Not Sleeping in His Own Bed

Anonymous needs your advice, “I have a problem with my family. My 10-year-old grandson won’t sleep in his…

Anonymous needs your advice, “I have a problem with my family. My 10-year-old grandson won’t sleep in his own bed since his parents separated nearly five years ago…

He’s been sleeping in his Mum’s bed. He says that he gets lonely and frightened. He can be quite delicate at times and is a very loving and kind boy.

I believe not to force him and that he will go to his own bed when he is ready. I’ve suggested once a week and then build up to full time. When it gets close to evening he starts to get anxious and then teary. He rings me for support. The rest of the family believe he should be in his own bed.

His father has never shown any affection towards him and there have been times where he hasn’t wanted to have him on the weekend (when he’s to have him)… he even got caught in a lie that he was still away, but his son saw him.

I just want this dear boy to know that he is loved and it’s ok to sleep with Mum until he’s ready to go to his own bed. Please, could you provide any suggestions.”

8 comments
  1. Ten years old is too old to be sleeping with an adult. He needs counseling and spending time with kids his own age. Divorce is hard on kids but most kids get through it ok.

    1. ‘get through it ok’? No, actually, most don’t. Traumatic events like deaths, divorce (or pandemics) can leave a scar that can take a lifetime to heal, if it heals at all.

    2. He will come out of it on his own, as time passes.Nothing wrong with the security he has in his Moms bed, he will regrow his independence on his own after a while.

  2. Nobody likes to sleep alone. He will grow up eventually. Don’t make an issue of it and at some point he will do it on his own.

    1. Sounds more like a separation anxiety, really need for EVERYONE to start out with counseling, then go from there.

  3. He shouldn’t be sleeping with his mother all night every night. She may be the problem. I’m sure his dad doesn’t cater to him the his mother does.
    I slept with a teddy bear until I married at 20. I comfort toy, a pet or on the floor but in 5 years his mother has a right to her own space. They both need counseling

  4. Does he have a room of his own? Does he have a dog? A dog, of course would be the perfect boy companion, but it may not be possible. They can, get him to redecorate his room, sometimes you can find star decals to put on the ceiling, or a light gizmo that shines them on the ceiling. Find a childrens book about stars to go with it. Read books with him, written about being lonely and/or afraid that includes coping skills. What is his favorite music? Play that at night. Have a solid bedtime routine, maybe read with him at night when he goes to bed. And, grandma, you have become his enabler to not grow up facing and overcoming problems. There should be a negative consequence, if after coming to an agreement with him and worked on positive coping skills, for not staying in his bed. Give up something he likes, watching a tv program. And a good consequence everytime, for a specific time period, when he stays in bed all night. Earn points for a special outing, etc. And the entire family must stand together and support mom in being able to make the change. She needs a list of actions she takes herself, if he comes in the middle of the night. This will be hard for both of them. Grandma, if you can’t stop enabling him at night, time your call for another time of day…..be busy with something at that time. Good luck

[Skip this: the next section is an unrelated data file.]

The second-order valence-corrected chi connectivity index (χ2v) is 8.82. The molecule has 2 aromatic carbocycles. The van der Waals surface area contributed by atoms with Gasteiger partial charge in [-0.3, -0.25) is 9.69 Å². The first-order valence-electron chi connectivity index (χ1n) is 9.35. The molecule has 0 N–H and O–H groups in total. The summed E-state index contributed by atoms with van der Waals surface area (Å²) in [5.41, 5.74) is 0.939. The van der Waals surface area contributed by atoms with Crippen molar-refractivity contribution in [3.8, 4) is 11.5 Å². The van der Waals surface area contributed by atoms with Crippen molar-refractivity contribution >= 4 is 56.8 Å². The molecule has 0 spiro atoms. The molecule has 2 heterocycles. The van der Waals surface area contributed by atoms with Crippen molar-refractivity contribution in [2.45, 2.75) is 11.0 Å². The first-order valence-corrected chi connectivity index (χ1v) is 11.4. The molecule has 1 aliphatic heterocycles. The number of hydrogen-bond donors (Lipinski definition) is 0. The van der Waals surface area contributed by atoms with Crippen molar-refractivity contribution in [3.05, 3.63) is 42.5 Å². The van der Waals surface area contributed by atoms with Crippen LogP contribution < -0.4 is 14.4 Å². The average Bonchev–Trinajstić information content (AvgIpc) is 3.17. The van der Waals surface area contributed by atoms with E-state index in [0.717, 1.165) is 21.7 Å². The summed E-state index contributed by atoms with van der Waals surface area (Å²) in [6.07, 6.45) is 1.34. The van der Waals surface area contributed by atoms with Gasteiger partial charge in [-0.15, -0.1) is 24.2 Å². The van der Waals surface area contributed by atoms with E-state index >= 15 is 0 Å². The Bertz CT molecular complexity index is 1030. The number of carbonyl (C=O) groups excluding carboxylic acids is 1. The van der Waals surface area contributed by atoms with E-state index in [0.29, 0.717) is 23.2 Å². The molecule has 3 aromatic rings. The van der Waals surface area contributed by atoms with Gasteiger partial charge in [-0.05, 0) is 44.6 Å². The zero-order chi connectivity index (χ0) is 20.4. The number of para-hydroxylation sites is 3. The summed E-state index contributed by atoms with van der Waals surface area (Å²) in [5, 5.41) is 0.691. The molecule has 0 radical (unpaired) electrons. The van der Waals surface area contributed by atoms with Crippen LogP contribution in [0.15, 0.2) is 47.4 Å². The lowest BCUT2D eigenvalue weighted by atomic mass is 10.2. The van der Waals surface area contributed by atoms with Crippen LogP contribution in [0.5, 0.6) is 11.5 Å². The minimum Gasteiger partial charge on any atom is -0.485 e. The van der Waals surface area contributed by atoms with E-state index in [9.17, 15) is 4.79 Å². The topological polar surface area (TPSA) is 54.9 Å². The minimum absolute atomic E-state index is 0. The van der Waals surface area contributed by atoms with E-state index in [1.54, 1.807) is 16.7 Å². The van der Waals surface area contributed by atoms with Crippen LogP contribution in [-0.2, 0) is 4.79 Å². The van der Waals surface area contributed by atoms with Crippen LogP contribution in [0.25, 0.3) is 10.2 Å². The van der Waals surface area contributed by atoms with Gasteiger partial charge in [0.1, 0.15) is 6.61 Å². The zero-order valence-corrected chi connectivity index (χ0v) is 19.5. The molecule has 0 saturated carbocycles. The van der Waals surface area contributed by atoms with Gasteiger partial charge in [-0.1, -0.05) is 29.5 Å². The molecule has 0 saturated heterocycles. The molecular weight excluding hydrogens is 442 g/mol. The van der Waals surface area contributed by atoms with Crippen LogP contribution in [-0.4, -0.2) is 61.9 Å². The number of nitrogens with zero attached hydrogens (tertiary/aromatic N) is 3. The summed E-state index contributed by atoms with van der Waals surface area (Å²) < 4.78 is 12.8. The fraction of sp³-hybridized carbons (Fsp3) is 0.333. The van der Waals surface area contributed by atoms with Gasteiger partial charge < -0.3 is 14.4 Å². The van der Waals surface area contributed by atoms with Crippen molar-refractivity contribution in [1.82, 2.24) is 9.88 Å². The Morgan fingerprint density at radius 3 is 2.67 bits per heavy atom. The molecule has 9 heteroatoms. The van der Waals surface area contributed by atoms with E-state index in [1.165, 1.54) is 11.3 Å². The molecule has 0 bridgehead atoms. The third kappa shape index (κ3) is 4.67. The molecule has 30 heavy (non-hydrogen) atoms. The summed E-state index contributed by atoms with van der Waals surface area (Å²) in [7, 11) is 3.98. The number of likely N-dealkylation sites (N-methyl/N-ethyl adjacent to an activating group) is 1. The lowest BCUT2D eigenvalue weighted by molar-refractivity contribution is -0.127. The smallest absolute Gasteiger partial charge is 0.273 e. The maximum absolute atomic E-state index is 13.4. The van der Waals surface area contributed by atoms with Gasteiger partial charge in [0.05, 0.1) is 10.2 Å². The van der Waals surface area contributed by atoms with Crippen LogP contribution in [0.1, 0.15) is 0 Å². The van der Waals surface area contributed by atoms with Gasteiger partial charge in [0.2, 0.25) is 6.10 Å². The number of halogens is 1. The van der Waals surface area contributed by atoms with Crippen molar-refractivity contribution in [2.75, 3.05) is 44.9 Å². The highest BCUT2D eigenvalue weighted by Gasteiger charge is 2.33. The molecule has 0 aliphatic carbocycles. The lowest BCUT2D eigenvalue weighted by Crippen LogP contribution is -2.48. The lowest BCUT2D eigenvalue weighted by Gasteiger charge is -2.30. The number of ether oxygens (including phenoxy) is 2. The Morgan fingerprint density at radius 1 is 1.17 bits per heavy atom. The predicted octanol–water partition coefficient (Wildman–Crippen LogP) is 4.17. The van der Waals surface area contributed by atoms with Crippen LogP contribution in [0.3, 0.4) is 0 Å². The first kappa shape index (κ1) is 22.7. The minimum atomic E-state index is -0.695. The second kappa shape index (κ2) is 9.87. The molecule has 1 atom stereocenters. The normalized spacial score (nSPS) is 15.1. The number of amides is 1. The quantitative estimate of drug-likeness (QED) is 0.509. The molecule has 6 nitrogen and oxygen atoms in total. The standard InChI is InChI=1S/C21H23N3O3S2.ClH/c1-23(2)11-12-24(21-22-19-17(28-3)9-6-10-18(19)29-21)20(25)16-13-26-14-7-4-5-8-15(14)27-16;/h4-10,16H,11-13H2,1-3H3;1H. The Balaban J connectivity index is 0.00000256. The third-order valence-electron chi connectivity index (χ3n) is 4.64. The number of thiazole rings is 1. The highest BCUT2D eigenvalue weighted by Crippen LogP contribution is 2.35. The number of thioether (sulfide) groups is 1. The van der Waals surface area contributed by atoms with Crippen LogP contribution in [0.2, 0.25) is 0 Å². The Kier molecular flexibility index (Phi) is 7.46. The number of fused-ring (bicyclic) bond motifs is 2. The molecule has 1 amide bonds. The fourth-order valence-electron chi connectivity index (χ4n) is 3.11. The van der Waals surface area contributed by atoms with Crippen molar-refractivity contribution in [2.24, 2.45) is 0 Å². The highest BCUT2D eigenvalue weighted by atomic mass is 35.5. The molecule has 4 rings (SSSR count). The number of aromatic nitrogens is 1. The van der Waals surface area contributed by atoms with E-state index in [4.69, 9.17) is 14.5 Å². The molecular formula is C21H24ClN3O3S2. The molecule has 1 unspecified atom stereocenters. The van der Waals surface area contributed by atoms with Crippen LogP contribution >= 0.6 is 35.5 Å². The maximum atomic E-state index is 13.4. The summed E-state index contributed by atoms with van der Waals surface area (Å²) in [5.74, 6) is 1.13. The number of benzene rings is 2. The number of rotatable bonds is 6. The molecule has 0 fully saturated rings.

5. When he starts having “wet dreams” etc., he will want to have his privacy. Life generally takes care of itself. Do not make a big deal out of everything. He will grow up — this divorce is a trauma he has to get through and he will. Kids eating problems are made worse by people always making a big deal out of it, also. Most times it will work itself out if you just let it. Food and sleep is just a part of life a necessity — should not be a source of conflict. Ignore it and it will get better. If it doesn’t then seek counseling but try ignoring it first.

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